Sega Tried To Get Yakuza: Like A Dragon Taken Off Of SteamDB For Some Reason

SteamDB.info is a wonderful resource for PC gamers. Not only does it provide general stats for every game on Steam like peak and average player counts, but it also keeps track of every single update that ever arrives on the Steam storefront. It’s often that SteamDB knows about a game update or a Steam issue before anyone else.

One thing that SteamDB is not is a piracy site. As per the site’s FAQs, “it does not provide downloads, it does not sell keys, it does not link to any websites that do any of these activities.” So it comes as some surprise that Sega tried to get Yakuza: Like A Dragon delisted from SteamDB.

“Their lawyers are trying to take down Yakuza: Like a Dragon’s SteamDB page claiming that we distribute the game,” wrote SteamDB owner and operator Pavel Djundik on Twitter. “I took the page down because they did not reply to the first abuse report and sent a new one to our hoster.”

This could have been really bad news for SteamDB, depending on whoever is its service provider. Some hosts can completely cut off service if they suspect that your site is engaged in illegal activities.

Of course, SteamDB isn’t doing anything illegal: it’s just providing a single source of publicly available information. But for whatever reason, Sega seems to think otherwise.

Djundik wrote that he typically receives at least one DMCA takedown request per year, but has previously always been able to explain himself and resolve the issue with getting lawyers involved. “Sega on the other hand just ignored any replies,” he said.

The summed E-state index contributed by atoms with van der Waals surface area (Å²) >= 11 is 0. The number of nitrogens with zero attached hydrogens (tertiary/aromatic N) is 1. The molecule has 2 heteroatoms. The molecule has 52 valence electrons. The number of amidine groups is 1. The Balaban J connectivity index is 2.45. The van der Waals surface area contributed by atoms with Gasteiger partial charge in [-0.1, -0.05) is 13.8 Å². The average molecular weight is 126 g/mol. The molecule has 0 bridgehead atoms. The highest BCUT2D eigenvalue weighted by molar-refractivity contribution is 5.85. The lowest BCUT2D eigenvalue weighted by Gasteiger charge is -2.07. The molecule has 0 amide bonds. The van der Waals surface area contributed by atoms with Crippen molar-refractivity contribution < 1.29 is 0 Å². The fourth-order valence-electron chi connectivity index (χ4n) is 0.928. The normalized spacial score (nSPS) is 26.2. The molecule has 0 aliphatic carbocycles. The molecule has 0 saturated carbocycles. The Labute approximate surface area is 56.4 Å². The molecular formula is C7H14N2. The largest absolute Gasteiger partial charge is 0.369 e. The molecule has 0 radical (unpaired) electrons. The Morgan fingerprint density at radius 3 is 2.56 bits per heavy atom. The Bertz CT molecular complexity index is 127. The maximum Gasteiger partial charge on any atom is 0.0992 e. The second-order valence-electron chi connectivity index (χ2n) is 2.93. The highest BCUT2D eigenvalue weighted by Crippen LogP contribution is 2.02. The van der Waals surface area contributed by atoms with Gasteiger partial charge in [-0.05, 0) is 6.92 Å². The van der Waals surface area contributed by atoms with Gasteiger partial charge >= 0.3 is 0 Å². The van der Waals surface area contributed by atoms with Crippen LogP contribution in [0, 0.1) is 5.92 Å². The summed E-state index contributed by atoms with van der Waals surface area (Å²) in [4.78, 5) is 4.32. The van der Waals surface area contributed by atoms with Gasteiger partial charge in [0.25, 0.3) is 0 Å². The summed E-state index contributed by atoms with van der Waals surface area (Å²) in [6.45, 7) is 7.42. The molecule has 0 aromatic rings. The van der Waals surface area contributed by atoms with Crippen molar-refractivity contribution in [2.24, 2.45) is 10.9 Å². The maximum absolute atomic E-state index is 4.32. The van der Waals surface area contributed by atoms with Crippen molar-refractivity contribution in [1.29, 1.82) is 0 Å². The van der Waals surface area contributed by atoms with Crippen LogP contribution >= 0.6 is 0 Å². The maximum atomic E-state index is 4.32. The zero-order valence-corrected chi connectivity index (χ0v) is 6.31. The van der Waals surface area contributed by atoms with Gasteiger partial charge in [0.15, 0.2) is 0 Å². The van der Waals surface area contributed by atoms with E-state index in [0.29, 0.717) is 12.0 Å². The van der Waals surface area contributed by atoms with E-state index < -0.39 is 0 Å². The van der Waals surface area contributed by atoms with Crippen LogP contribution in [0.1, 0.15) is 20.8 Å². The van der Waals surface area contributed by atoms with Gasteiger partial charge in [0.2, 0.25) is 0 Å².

Luckily after putting out a call on social media, Sega of America got in touch with Djundik and are looking into the issue. A good thing too, because if Sega managed to take down SteamDB over Yakuza, it’d burn whatever goodwill the company has with PC gamers.

Speaking of Yakuza, Yakuza 6: Song of Life just came out on Steam, and we’ve got a few guides to help you out.

Next: Nintendo Adds Genesis Noir To Switch eShop With 20% Off Sale

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Actually a collective of 6 hamsters piloting a human-shaped robot, Sean hails from Toronto, Canada. Passionate about gaming from a young age, those hamsters would probably have taken over the world by now if they didn’t vastly prefer playing and writing about video games instead.

The hamsters are so far into their long-con that they’ve managed to acquire a bachelor’s degree from the University of Waterloo and used that to convince the fine editors at TheGamer that they can write “gud werds,” when in reality they just have a very sophisticated spellchecker program installed in the robot’s central processing unit.

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